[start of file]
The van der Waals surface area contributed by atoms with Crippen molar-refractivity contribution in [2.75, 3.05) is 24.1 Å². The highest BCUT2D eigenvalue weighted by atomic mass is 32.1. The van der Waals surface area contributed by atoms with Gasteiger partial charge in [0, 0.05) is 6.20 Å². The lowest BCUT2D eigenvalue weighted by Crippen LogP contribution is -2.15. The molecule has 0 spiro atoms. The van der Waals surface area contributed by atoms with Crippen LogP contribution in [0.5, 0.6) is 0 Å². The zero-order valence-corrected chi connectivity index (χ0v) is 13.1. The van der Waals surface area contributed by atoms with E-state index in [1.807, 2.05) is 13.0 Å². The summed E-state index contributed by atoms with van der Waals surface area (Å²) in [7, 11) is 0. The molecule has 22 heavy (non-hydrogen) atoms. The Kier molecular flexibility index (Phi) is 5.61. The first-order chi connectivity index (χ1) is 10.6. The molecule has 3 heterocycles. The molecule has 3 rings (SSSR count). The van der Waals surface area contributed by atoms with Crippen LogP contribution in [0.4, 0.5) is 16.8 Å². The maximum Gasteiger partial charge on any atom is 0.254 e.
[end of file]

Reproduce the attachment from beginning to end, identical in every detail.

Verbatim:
The van der Waals surface area contributed by atoms with Crippen molar-refractivity contribution in [2.75, 3.05) is 24.1 Å². The highest BCUT2D eigenvalue weighted by atomic mass is 32.1. The van der Waals surface area contributed by atoms with Gasteiger partial charge in [0, 0.05) is 6.20 Å². The lowest BCUT2D eigenvalue weighted by Crippen LogP contribution is -2.15. The molecule has 0 spiro atoms. The van der Waals surface area contributed by atoms with Crippen LogP contribution in [0.5, 0.6) is 0 Å². The zero-order valence-corrected chi connectivity index (χ0v) is 13.1. The van der Waals surface area contributed by atoms with E-state index in [1.807, 2.05) is 13.0 Å². The summed E-state index contributed by atoms with van der Waals surface area (Å²) in [7, 11) is 0. The molecule has 22 heavy (non-hydrogen) atoms. The Kier molecular flexibility index (Phi) is 5.61. The first-order chi connectivity index (χ1) is 10.6. The molecule has 3 heterocycles. The molecule has 3 rings (SSSR count). The van der Waals surface area contributed by atoms with Crippen LogP contribution in [0.4, 0.5) is 16.8 Å². The maximum Gasteiger partial charge on any atom is 0.254 e.